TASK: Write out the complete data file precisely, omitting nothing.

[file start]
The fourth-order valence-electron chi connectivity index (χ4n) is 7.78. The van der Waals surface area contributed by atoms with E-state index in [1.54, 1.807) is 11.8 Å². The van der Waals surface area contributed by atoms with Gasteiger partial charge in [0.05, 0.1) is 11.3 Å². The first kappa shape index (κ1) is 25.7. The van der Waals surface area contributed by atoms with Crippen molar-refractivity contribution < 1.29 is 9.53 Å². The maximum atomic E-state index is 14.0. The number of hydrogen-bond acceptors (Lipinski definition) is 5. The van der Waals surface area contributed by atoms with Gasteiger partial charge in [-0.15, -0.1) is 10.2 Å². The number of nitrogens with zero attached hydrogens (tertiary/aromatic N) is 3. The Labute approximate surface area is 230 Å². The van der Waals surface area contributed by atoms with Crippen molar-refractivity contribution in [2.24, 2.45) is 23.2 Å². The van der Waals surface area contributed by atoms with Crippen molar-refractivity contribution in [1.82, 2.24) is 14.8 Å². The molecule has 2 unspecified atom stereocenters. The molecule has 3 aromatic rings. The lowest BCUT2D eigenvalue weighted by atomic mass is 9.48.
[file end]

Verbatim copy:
The fourth-order valence-electron chi connectivity index (χ4n) is 7.78. The van der Waals surface area contributed by atoms with E-state index in [1.54, 1.807) is 11.8 Å². The van der Waals surface area contributed by atoms with Gasteiger partial charge in [0.05, 0.1) is 11.3 Å². The first kappa shape index (κ1) is 25.7. The van der Waals surface area contributed by atoms with Crippen molar-refractivity contribution < 1.29 is 9.53 Å². The maximum atomic E-state index is 14.0. The number of hydrogen-bond acceptors (Lipinski definition) is 5. The van der Waals surface area contributed by atoms with Gasteiger partial charge in [-0.15, -0.1) is 10.2 Å². The number of nitrogens with zero attached hydrogens (tertiary/aromatic N) is 3. The Labute approximate surface area is 230 Å². The van der Waals surface area contributed by atoms with Crippen molar-refractivity contribution in [2.24, 2.45) is 23.2 Å². The van der Waals surface area contributed by atoms with Crippen molar-refractivity contribution in [1.82, 2.24) is 14.8 Å². The molecule has 2 unspecified atom stereocenters. The molecule has 3 aromatic rings. The lowest BCUT2D eigenvalue weighted by atomic mass is 9.48.